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NatureArt - Landscape and wildlife photography by Ceri Leigh
The Usk floodplain

Life on the Floodplain

by Ceri Leigh

WATCHING the floodplain closely over the course of a year opens the eyes to the power of the natural world – and how we need to protect it.

Raging storms in the wintertime cause the dark waters of the Usk river to rise rapidly across the floodplain and geese gather in large flocks to feed at the waterside.

Come spring, all is quiet. The grass and trees grow anew in shades of pale green, robins and redstarts build nests in our garden and swans sail serenely past the riverbend. Delights in the garden as spring approaches are the myriad damselflies; common blue and beautiful demoiselle, flitting around the meadow grasses, sunlight catching their wings, and the butterflies – a ringlet pausing in the grass, a peacock butterfly spreading its colourful eyed wings or a huge hawkmoth sitting on the post-box in the evening.

To the summer, when sunshine highlights the nooks and crannies of the mountains and birds soar high over the floodplain.

And then in the autumn, when the whole land turns golden in this ever-changing vista and I watch mallards and goosanders float by.

It has been interesting to note exactly when various creatures come and go and a privilege to watch them. Tawny owls hoot at night, calling to each other across the floodplain and occasionally I catch a glimpse as one flies back to the garden, batting its eyes at me. A rabbit, rapidly eating the ox-eye daisies on the garden bank amuses me as it hardly pauses for air. Slow worms basking, their little bodies shining golden in the sunlight as they slither away undercover. Squirrels cheekily investigate the birdfeeder before leaping back to the cover of trees and a chaffinch watches me from the windowsill.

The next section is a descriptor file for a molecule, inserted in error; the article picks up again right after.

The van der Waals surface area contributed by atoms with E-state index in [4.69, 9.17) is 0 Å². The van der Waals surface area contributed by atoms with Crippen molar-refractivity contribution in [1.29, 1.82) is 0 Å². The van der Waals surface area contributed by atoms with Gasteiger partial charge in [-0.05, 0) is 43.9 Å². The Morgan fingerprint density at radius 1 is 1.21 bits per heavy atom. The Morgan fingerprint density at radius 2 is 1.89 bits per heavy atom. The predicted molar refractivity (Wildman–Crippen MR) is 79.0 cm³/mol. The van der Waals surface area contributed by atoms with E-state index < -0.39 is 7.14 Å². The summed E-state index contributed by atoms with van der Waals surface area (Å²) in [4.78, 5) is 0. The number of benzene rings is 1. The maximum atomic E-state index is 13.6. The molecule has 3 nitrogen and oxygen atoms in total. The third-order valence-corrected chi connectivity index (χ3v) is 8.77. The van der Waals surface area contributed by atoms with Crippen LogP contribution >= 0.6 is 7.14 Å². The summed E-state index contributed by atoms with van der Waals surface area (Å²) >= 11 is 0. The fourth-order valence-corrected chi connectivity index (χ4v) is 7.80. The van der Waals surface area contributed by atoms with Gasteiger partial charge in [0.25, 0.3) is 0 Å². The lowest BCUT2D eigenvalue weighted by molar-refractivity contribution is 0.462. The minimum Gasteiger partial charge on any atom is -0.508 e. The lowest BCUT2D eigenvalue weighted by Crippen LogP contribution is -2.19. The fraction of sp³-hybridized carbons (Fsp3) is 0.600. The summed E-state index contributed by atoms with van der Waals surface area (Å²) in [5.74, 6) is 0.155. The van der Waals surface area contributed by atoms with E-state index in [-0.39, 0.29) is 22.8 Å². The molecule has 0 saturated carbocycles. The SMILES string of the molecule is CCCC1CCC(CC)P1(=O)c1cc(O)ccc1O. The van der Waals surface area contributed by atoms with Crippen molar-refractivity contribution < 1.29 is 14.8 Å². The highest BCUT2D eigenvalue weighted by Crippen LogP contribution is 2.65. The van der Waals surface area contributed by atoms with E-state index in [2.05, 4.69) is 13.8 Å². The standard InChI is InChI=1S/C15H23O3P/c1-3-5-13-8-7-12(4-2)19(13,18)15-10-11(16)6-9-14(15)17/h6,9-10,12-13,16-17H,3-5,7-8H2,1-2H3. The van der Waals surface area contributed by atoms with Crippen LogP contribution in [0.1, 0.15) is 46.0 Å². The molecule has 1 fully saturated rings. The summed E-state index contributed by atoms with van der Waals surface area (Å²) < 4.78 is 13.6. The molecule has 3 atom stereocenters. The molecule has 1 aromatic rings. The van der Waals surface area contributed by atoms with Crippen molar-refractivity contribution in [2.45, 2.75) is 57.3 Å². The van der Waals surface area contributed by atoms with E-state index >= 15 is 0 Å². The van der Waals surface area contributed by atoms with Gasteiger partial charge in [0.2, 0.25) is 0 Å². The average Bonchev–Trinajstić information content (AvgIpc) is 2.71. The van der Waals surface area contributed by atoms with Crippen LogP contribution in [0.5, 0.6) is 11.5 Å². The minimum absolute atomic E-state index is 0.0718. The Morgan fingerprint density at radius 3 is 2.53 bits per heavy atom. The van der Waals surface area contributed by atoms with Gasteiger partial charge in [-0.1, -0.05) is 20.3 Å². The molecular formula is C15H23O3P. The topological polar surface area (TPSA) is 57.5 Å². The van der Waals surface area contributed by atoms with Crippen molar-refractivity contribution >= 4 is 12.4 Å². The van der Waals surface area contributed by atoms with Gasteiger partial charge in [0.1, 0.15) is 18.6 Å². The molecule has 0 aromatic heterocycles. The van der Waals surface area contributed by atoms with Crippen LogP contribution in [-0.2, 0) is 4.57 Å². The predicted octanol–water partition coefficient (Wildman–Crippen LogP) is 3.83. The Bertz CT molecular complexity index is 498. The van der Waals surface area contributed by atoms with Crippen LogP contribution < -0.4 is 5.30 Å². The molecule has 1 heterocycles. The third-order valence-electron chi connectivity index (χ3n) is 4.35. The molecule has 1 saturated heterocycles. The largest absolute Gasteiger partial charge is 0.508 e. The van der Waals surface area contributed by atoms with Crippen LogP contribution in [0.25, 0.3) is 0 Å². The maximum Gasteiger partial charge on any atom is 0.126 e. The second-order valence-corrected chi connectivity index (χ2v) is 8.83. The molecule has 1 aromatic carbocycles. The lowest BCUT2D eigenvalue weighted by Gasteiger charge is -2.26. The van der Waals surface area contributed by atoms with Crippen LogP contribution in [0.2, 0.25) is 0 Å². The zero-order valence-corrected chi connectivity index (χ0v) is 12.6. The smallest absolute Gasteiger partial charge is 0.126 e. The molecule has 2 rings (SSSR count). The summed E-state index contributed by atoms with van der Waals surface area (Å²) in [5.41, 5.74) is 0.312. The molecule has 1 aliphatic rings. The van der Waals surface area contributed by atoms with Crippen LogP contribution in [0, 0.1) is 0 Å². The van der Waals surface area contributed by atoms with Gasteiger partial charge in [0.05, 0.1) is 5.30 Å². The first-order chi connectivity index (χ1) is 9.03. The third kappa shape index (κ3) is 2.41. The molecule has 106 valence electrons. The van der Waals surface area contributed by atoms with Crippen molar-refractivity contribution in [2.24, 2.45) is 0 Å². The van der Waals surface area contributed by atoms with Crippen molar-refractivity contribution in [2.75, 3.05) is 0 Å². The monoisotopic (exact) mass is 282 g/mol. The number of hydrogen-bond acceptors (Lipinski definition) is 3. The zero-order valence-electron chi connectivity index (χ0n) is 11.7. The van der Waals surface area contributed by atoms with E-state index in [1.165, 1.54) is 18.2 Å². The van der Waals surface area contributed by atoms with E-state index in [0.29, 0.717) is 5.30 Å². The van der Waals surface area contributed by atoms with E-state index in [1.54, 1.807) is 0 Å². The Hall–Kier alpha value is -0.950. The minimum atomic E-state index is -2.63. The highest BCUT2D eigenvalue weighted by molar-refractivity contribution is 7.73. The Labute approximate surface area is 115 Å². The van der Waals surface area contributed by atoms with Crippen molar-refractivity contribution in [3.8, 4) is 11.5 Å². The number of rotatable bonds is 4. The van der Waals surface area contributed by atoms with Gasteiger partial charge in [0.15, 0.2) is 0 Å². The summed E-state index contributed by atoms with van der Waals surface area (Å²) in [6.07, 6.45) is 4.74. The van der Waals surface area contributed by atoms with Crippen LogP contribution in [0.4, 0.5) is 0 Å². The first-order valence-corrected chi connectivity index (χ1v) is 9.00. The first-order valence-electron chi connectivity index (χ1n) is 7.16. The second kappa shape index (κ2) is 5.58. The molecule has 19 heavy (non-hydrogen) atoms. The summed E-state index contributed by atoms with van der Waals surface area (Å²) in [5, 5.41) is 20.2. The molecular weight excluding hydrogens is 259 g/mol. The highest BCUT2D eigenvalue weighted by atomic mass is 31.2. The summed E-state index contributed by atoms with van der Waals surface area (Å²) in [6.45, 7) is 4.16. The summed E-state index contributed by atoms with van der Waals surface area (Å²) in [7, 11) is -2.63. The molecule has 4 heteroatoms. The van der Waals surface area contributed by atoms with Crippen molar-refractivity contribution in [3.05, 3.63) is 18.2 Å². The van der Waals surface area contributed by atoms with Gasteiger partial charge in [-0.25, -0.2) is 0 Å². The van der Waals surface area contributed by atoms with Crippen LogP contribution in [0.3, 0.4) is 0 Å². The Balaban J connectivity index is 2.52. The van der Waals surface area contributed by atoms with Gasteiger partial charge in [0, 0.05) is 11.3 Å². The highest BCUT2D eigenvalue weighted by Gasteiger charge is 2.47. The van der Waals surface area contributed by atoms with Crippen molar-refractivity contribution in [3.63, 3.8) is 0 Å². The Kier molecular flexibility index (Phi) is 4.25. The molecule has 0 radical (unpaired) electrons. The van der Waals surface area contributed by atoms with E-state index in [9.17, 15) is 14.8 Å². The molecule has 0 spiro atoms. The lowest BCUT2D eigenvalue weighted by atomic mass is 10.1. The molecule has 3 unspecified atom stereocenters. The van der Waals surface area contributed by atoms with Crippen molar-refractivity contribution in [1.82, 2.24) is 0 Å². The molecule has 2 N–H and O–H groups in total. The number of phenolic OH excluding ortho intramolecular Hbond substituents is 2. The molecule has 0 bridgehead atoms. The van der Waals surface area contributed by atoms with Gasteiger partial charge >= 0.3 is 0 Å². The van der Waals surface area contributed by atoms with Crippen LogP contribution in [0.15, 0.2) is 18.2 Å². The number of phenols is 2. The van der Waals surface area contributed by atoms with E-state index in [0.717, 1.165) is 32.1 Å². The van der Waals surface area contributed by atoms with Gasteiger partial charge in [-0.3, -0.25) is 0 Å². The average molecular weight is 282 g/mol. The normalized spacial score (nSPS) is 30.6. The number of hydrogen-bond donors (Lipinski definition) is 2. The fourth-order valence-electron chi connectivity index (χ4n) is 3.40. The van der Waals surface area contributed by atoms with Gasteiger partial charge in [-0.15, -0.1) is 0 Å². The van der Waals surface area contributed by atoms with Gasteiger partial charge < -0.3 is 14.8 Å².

Life on the floodplain goes on. Wildlife has always helped with my anxiety, reminding me to breathe. On occasions when I have collapsed in the garden, I come around to see the swaying branches of the trees and the blue of the sky with birds calling all around me – and my husband Andy reminding me that I am safe.

The garden is my refuge from the storm of PTSD – and a refuge for wildlife.